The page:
Capable and caring. Competent and committed. Confident and courageous. Compassionate and competitive.
The letter ‘C’ leads many positive adjectives, which is perhaps why Caroline Ouellette was chosen to wear it on her Olympic jersey, and lead her Canadian teammates at the 2014 Olympic Winter Games.
After all, it’s easy to see that such characteristics are inherent for Captain Caroline, as they are for leaders both inside and outside of athletics. A 15-year veteran of Canada’s National Women’s Team, the forward from Montreal, Que., deservingly got the nod last month from the coaching staff that she’ll captain Team Canada in Sochi.
Veteran forward Jayna Hefford, blue-liner Catherine Ward and Canadian flag bearer Hayley Wickenheiser were named alternate captains, constructing a carefully selected core leadership group that exudes qualities from ambitious to zealous, along with everything else on the alphabetical spectrum, necessary for Canada to successfully defend Olympic gold.
Taking the Team Canada helm certainly isn’t a job Ouellette takes lightly.
“It’s a great responsibility,” she said over the phone as the team prepared to travel from its pre-competition camp in St. Pölten, Austria, to the southeastern Russian city along the Black Sea coast that is hosting this year’s Olympics. “It’s probably one of the greatest challenges in my career, to make my teammates proud and my country proud.”
So she has a clear map in mind of how she plans to help navigate the red and white from the first puck drop Feb. 8, against Switzerland at Shayba Arena, to the gold medal face-off Feb. 20 at the Bolshoy Ice Dome.
“I hope that I can lead with the intensity of my play; with good habits,” she said of her on-ice strategy. “With disciplined play, (that is) solid defensively and offensively, and (by) playing with confidence.”
Off the ice, she is sometimes soft-spoken, often strong-minded and always determined to succeed. “I think I’m not afraid to speak up if I need to,” Ouellette said. “I try to give confidence around me and be aware of people around me, (to) see how they’re feeling, and try to give them energy if needed.”
Like many of her teammates, rookie forward Mélodie Daoust looks up to the three-time Olympic gold medallist and six-time world champion, commonly referred to as “Caro” in the locker room, for those reasons and many more.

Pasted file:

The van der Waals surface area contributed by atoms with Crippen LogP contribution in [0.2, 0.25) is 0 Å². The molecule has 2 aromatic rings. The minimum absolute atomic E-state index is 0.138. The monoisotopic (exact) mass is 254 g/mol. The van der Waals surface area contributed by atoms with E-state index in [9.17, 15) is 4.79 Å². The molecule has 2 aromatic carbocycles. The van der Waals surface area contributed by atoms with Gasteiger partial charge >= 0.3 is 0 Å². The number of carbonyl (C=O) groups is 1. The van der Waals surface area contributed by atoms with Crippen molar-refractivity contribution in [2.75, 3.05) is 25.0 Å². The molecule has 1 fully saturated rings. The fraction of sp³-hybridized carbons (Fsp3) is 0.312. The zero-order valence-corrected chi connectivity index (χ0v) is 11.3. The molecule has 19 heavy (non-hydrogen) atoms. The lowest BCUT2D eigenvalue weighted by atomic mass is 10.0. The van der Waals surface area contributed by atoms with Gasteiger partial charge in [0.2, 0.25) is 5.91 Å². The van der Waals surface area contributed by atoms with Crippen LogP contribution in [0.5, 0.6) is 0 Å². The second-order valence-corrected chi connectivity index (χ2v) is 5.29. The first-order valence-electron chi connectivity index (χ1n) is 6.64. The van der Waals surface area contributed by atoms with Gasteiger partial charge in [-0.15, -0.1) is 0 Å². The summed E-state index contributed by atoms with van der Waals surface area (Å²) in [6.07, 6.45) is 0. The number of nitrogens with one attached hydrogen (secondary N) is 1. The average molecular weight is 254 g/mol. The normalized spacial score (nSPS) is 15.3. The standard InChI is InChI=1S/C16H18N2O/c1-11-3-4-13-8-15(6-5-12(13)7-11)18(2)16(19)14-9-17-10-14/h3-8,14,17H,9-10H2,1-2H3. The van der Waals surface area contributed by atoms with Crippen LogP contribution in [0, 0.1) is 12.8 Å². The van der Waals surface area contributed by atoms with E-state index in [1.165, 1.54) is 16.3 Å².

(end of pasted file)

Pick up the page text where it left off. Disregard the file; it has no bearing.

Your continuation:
Daoust, just 22 years old and about to experience her first major international competition at the senior level, lists Ouellette as her favourite female athlete in the official Team Canada media guide.
“I don’t know how many people (can say) they now play with their idol,” Daoust said, adding that not only did Ouellette inspire her as a young girl, but her now-teammate has also supported her since she first entered Canada’s National Women’s Program at the under-18 level. “She’s been there for me since I was 15 years old.”
Simply put, Ouellette is a true role model.
“She’ll work as hard as she can, and she’ll always be encouraging with the people around her,” Daoust described. “She’s an amazing leader and teammate, and I think this makes her a very good hockey player, and an amazing person, too.”
“I learn from her every day,” Daoust said.
For Ouellette, that sense of admiration and understanding goes both ways.
“I respect our young players, and I learn from them every day,” she said, without knowing Daoust had echoed that sentiment about her.
But like many born captains, Ouellette is quick to divert attention away from herself, pointing to the team full of “amazing leaders” that surround her. She is, after all, just one piece of the intricate puzzle that is Canada’s National Women’s Team, one of 21 crew members sculling in unison to the ultimate finish line – Olympic gold at Sochi 2014.
“Above all, I’m really a competitor,” Ouellette said. “I want to win.”
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